Obese individuals are at increased risk for renal cell carcinoma (RCC) compared with those of normal weight, a recent study suggests.

In addition, results showed that weight loss around the time diagnosis, and not low body mass index (BMI) by itself, is associated with worse survival. The finding challenges what has been called the “obesity paradox,” the observation that obesity increases the likelihood of RCC but decreases the risk of RCC-related death, according to investigators.

In a meta-analysis of data from 3 prospective studies, a cumulative average BMI of 30 kg/m2 or higher was significantly associated with an approximately 2.2-fold increased risk for total RCC and 2.0-fold increased risk for fatal RCC compared with a BMI of 18 to less than 25 kg/m2, Rebecca E. Graff, ScD, of the University of California, San Francisco, and colleagues reported in European Urology.

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BMI prior to diagnosis was not associated with RCC-related death, but the first post-diagnosis BMI of 30 kg/m2 or higher was significantly associated with a 49% decreased risk of RCC-related death compared with a BMI of 18 to less than 25 kg/m2. In addition, a weight change from pre- to post-diagnosis was significantly and inversely associated with RCC-related mortality. For example, a weight gain of 10 or more pounds from pre- to post-diagnosis was significantly associated with a 48% decreased risk for RCC-related death compared with stable weight. Kaplan-Meier and multivariable analyses demonstrated that patients who transitioned from being overweight or obese before diagnosis to normal weight after diagnosis had the worst survival outcomes, Dr Graff’s team reported.

“These results support obesity as a risk factor for total and fatal RCC,” the authors concluded. “They undermine the obesity paradox by suggesting that weight loss around diagnosis, and not low BMI by itself, is associated with worse prognosis.”

The latest analysis examined data from the Health Professionals Follow-up Study (HPFS) and the Nurses’ Health Study (NHS) 1 and 2. The investigators presented RCC incidence analyses for 48,112, 113,932, and 110,623 participants in the HPFS, NHS1, and NHS2 studies, respectively. RCC developed in 293 HPFS participants, 401 NHS1 participants, and 111 NHS2 participants.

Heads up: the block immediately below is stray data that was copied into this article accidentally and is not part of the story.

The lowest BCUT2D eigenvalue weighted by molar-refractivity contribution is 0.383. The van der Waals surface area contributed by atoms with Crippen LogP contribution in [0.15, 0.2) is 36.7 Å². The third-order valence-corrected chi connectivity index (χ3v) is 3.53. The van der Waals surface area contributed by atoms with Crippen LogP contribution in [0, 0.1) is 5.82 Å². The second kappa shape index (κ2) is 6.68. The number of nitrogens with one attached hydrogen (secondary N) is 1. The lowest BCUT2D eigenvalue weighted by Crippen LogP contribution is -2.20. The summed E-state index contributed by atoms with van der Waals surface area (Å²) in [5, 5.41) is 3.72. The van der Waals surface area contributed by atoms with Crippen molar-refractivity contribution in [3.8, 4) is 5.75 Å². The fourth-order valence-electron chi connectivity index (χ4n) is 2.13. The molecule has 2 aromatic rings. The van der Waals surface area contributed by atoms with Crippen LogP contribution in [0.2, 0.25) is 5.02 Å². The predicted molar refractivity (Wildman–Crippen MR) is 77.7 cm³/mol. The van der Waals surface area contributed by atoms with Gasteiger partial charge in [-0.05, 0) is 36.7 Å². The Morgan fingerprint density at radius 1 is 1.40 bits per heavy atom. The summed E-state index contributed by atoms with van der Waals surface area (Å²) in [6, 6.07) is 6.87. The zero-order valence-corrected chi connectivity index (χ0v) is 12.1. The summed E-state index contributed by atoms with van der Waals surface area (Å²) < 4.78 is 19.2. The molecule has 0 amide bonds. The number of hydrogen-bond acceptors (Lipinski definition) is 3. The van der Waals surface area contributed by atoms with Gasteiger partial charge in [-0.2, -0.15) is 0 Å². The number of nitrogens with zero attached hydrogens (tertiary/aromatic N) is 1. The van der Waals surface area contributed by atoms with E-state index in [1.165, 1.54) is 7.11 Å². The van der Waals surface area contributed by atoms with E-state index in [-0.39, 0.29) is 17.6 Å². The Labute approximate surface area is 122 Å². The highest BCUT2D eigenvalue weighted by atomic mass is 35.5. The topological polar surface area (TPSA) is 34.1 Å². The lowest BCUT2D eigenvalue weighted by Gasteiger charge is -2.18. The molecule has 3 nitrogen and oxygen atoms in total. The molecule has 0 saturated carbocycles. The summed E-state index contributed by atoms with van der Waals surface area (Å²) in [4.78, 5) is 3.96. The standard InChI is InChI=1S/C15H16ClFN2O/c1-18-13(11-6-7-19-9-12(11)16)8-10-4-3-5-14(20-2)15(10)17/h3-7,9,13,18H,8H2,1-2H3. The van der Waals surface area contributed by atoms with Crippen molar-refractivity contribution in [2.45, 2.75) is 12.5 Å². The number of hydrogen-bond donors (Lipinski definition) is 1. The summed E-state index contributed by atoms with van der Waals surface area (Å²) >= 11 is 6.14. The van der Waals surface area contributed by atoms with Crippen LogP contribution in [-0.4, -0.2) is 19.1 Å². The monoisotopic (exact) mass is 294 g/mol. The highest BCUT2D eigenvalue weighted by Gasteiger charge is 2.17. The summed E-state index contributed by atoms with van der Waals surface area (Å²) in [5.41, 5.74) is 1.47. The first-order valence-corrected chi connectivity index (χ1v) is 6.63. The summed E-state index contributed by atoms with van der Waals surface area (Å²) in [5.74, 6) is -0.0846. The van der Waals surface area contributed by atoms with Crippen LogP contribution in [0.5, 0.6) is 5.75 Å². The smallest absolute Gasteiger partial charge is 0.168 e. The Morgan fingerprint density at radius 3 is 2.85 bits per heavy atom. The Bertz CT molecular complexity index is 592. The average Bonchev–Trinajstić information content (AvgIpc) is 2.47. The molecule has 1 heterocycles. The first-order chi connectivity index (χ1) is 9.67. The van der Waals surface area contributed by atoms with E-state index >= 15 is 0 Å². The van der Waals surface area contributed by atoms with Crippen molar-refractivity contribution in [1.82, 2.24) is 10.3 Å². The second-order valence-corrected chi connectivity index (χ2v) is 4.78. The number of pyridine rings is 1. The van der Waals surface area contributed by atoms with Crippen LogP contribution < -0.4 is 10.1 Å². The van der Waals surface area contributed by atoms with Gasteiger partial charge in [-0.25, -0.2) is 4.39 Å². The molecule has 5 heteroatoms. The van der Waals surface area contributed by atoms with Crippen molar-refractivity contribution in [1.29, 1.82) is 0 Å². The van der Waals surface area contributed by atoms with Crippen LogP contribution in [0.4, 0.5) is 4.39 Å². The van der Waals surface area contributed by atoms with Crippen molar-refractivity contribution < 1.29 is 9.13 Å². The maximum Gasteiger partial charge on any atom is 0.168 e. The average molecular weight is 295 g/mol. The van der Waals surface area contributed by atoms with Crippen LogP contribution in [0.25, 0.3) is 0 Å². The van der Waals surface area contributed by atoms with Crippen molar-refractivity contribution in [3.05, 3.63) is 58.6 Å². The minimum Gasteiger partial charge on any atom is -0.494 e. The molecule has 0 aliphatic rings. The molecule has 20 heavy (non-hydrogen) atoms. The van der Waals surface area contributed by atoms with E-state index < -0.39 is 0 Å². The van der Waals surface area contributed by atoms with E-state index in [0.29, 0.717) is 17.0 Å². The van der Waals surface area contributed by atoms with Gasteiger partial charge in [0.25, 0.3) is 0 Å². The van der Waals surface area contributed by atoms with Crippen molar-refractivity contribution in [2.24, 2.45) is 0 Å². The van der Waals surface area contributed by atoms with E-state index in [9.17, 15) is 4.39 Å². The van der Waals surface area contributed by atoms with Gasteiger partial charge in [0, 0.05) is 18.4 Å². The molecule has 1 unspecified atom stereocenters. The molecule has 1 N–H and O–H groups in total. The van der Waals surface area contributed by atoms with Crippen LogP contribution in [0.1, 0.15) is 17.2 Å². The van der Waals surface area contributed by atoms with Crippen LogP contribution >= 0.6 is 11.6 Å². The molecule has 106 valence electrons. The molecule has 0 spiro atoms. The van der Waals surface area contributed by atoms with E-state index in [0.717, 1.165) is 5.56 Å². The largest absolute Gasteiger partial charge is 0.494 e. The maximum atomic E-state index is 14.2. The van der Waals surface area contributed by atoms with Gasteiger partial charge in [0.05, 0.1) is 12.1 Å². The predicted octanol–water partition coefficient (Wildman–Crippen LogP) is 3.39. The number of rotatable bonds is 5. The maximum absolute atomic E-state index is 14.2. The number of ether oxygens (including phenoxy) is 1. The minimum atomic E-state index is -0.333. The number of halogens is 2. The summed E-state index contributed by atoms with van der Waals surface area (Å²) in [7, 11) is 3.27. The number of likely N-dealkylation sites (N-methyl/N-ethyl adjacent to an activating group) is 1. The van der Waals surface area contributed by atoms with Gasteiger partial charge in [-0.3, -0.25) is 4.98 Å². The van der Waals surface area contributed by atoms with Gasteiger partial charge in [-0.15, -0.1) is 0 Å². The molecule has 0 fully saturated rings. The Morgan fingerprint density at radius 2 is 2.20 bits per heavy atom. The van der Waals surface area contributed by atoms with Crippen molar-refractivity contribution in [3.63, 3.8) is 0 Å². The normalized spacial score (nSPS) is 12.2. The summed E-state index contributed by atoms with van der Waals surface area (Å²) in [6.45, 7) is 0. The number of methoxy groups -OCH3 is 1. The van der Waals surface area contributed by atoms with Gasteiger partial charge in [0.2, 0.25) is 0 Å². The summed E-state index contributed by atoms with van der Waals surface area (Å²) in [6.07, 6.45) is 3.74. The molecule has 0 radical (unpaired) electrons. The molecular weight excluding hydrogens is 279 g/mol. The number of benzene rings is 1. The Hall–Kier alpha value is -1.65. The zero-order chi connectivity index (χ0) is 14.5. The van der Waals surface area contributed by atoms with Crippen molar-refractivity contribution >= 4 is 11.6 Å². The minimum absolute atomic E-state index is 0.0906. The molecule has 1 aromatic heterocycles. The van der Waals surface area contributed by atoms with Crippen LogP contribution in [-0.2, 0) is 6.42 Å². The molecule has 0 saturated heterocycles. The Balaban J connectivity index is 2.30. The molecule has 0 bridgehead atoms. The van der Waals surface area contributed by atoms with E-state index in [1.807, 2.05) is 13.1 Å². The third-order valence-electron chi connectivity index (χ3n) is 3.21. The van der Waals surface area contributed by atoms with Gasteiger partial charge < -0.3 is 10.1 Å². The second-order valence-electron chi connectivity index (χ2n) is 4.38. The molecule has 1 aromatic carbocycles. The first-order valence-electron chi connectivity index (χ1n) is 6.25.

The median follow-up among individuals diagnosed with RCC who did not die from it was 9.9 years in HPFS and 10 years in NHS.

“Reverse causation is potentially important in obesity and cancer studies, as undiagnosed aggressive disease may cause weight loss before diagnosis, such that diagnostic BMI may not accurately reflect adult weight,” Dr Graff and colleagues wrote. Their results support a role for reverse causation in the obesity paradox whereby post-diagnosis BMI, but not pre-diagnosis BMI, was associated with RCC-related mortality as was pre-diagnosis to post-diagnosis weight loss, according to the investigators.

Despite their findings, the investigators acknowledged that it remains possible obesity confers a survival benefit in patients with RCC. “Kidney tumors in obese individuals could be less biologically aggressive, or the increased metabolic reserve of obesity could prolong survival.”


Graff RE, Wilson KM, Sanchez A, et al. Obesity in relation to renal cell carcinoma incidence and survival in three prospective studies. Eur Urol. Published online June 14, 2022. doi:10.1016/j.eururo.2022.04.032

This article originally appeared on Renal and Urology News